What are the Key Facts of Singapore? | Singapore Facts - Answers

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What are the Key Facts of Singapore?

Map of Singapore
Map of Singapore which lies in the Continent of Asia

Official Name

Republic of Singapore




Singapore (It is a City State)


1.366667, 103.800000


279.0 sq. mi ( 722.5 sq. km)

Land Boundaries

0 mi ( 0 km)


120 mi ( 193 km)


Singapore dollar (S$) (SGD)

Neighboring Countries

Malaysia, Indonesia


5,638,700 (2018 est. )

Official Languages

English, Malay, Chinese, Tamil

Major Religion


National Day

9 August (Independence Day)

National Anthem

“Majulah Singapura”

Form of Government

Parliamentary republic


Halimah Yacob

Prime Minister

Lee Hsien Loong

GDP per capita (PPP)

$ 101,352.6 (World Bank, 2018)

GDP per capita (nominal)

$ 64,581.9 (World Bank, 2018)


0.932 (2017), Rank: 9

Literacy Rate (%)

97.05 (UNESCO, 2016)

Space Agency


Military Expenditure Ranking

23 (SIPRI, 2017)

No. of Olympic Medals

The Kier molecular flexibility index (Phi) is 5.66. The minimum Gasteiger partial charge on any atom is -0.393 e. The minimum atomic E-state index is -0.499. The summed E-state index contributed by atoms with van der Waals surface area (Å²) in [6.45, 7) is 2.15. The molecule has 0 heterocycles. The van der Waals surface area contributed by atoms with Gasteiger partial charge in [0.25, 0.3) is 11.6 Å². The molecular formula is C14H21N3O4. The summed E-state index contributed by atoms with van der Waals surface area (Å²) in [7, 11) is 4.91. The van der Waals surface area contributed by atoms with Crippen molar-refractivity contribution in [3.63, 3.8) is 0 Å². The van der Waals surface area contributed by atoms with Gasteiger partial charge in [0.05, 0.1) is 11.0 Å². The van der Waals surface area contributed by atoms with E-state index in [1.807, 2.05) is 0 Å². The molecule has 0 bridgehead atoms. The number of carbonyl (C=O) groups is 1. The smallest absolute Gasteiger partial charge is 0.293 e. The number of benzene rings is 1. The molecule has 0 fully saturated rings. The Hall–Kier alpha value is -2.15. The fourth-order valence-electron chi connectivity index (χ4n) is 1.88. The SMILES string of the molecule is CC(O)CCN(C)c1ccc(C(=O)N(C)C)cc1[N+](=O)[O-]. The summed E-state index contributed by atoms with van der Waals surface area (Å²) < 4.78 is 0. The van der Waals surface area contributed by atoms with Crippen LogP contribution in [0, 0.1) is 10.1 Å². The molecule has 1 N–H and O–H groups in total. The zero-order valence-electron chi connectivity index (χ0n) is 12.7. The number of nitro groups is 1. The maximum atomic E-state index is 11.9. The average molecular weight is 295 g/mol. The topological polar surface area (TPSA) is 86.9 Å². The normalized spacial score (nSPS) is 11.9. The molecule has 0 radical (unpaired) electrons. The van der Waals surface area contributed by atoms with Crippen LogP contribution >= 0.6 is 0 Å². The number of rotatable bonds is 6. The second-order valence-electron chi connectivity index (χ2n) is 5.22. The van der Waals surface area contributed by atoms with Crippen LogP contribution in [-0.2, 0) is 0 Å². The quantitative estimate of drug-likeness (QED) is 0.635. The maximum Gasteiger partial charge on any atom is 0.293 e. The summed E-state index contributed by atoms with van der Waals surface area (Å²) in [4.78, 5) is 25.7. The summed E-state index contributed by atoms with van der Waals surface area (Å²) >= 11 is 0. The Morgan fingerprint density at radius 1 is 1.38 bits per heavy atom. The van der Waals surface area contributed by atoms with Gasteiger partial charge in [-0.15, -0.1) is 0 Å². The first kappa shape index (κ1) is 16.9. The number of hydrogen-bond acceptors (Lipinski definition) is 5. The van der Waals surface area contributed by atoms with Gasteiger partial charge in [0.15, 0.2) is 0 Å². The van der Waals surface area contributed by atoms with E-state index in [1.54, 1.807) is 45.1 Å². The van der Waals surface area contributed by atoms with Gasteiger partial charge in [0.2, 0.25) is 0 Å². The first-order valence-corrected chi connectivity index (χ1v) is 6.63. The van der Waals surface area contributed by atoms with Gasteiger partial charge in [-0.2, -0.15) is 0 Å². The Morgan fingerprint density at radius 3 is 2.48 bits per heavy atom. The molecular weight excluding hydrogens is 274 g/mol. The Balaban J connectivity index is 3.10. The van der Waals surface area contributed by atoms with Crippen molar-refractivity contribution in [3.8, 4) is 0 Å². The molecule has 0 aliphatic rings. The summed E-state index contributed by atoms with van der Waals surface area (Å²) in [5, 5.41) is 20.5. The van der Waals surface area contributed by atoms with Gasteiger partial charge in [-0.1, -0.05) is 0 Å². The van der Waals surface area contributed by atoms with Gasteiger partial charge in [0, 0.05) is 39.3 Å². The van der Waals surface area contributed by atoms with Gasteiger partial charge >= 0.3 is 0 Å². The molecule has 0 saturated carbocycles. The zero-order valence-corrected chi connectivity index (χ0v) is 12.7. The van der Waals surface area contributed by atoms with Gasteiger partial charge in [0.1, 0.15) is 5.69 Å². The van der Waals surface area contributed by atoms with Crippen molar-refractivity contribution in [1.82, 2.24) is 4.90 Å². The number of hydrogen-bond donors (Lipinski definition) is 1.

5 (as of 2018)

Driving Side


Calling Code


Time Zone

UTC+8 (Singapore Standard Time)

Internet TLD


Where is Singapore?

Singapore is a tiny city-state located at the Malay Peninsula’s southern tip, 137 km (85 mi) to the north of the equator. Peninsular Malaysia is located to the north and Riau Islands of Indonesia to the south of Singapore.

What is the Geography of Singapore?

Singapore consists of the main island and 62 other islets. It is spread across a total area of 722.5 sq. km (279 sq. mi), out of which 709.2 sq. km (274 sq. mi) is a land area, and just 10 sq. km (4 sq. mi) is covered by water. This island nation has 193 km (120 mi) long coastline but no land boundaries.